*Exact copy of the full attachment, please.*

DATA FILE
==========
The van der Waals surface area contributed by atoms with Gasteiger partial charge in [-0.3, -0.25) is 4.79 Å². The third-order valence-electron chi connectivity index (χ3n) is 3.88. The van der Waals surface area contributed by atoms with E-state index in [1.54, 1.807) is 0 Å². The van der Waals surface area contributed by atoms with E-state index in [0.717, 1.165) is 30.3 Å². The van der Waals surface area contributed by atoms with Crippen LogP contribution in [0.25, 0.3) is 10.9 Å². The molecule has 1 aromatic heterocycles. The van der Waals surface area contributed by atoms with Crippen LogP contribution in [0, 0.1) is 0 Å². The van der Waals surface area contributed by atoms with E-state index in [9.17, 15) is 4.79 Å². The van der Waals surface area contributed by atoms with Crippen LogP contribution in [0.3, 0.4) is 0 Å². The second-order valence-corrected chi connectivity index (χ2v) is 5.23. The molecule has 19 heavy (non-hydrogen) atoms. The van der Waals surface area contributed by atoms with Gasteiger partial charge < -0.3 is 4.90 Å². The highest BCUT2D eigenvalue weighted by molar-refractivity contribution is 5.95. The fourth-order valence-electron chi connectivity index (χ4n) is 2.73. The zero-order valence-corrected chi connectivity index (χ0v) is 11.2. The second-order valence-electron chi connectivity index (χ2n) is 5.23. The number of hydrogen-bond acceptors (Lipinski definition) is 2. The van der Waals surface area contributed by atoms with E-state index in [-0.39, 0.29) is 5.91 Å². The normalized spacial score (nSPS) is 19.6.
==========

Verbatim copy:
The van der Waals surface area contributed by atoms with Gasteiger partial charge in [-0.3, -0.25) is 4.79 Å². The third-order valence-electron chi connectivity index (χ3n) is 3.88. The van der Waals surface area contributed by atoms with E-state index in [1.54, 1.807) is 0 Å². The van der Waals surface area contributed by atoms with E-state index in [0.717, 1.165) is 30.3 Å². The van der Waals surface area contributed by atoms with Crippen LogP contribution in [0.25, 0.3) is 10.9 Å². The molecule has 1 aromatic heterocycles. The van der Waals surface area contributed by atoms with Crippen LogP contribution in [0, 0.1) is 0 Å². The van der Waals surface area contributed by atoms with E-state index in [9.17, 15) is 4.79 Å². The van der Waals surface area contributed by atoms with Crippen LogP contribution in [0.3, 0.4) is 0 Å². The second-order valence-corrected chi connectivity index (χ2v) is 5.23. The molecule has 19 heavy (non-hydrogen) atoms. The van der Waals surface area contributed by atoms with Gasteiger partial charge < -0.3 is 4.90 Å². The highest BCUT2D eigenvalue weighted by molar-refractivity contribution is 5.95. The fourth-order valence-electron chi connectivity index (χ4n) is 2.73. The zero-order valence-corrected chi connectivity index (χ0v) is 11.2. The second-order valence-electron chi connectivity index (χ2n) is 5.23. The number of hydrogen-bond acceptors (Lipinski definition) is 2. The van der Waals surface area contributed by atoms with E-state index in [-0.39, 0.29) is 5.91 Å². The normalized spacial score (nSPS) is 19.6.